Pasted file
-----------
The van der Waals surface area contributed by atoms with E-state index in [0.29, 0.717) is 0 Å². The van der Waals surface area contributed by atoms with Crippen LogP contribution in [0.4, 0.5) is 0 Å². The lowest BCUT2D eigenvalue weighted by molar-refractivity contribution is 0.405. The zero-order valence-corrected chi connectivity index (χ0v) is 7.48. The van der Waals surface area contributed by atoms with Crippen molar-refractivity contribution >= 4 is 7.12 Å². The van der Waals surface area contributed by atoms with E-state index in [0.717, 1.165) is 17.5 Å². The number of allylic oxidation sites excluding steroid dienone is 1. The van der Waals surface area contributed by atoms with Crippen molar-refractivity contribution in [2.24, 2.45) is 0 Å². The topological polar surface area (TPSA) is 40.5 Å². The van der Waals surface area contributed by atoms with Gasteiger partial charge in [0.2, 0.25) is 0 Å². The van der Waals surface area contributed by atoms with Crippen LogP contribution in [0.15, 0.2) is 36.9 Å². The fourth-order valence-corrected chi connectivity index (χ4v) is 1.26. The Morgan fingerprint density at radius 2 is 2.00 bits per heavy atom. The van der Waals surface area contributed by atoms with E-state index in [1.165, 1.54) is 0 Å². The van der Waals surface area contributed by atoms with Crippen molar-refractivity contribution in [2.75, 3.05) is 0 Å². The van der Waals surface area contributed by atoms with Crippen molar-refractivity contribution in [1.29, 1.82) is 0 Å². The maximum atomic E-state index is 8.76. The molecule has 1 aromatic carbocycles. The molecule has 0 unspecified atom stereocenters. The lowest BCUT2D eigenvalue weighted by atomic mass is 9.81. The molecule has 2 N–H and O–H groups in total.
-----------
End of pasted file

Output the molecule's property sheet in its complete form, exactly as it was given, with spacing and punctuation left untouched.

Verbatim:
The van der Waals surface area contributed by atoms with E-state index in [0.29, 0.717) is 0 Å². The van der Waals surface area contributed by atoms with Crippen LogP contribution in [0.4, 0.5) is 0 Å². The lowest BCUT2D eigenvalue weighted by molar-refractivity contribution is 0.405. The zero-order valence-corrected chi connectivity index (χ0v) is 7.48. The van der Waals surface area contributed by atoms with Crippen molar-refractivity contribution >= 4 is 7.12 Å². The van der Waals surface area contributed by atoms with E-state index in [0.717, 1.165) is 17.5 Å². The number of allylic oxidation sites excluding steroid dienone is 1. The van der Waals surface area contributed by atoms with Crippen molar-refractivity contribution in [2.24, 2.45) is 0 Å². The topological polar surface area (TPSA) is 40.5 Å². The van der Waals surface area contributed by atoms with Gasteiger partial charge in [0.2, 0.25) is 0 Å². The van der Waals surface area contributed by atoms with Crippen LogP contribution in [0.15, 0.2) is 36.9 Å². The fourth-order valence-corrected chi connectivity index (χ4v) is 1.26. The Morgan fingerprint density at radius 2 is 2.00 bits per heavy atom. The van der Waals surface area contributed by atoms with E-state index in [1.165, 1.54) is 0 Å². The van der Waals surface area contributed by atoms with Crippen molar-refractivity contribution in [2.75, 3.05) is 0 Å². The van der Waals surface area contributed by atoms with Crippen molar-refractivity contribution in [1.29, 1.82) is 0 Å². The maximum atomic E-state index is 8.76. The molecule has 1 aromatic carbocycles. The molecule has 0 unspecified atom stereocenters. The lowest BCUT2D eigenvalue weighted by atomic mass is 9.81. The molecule has 2 N–H and O–H groups in total.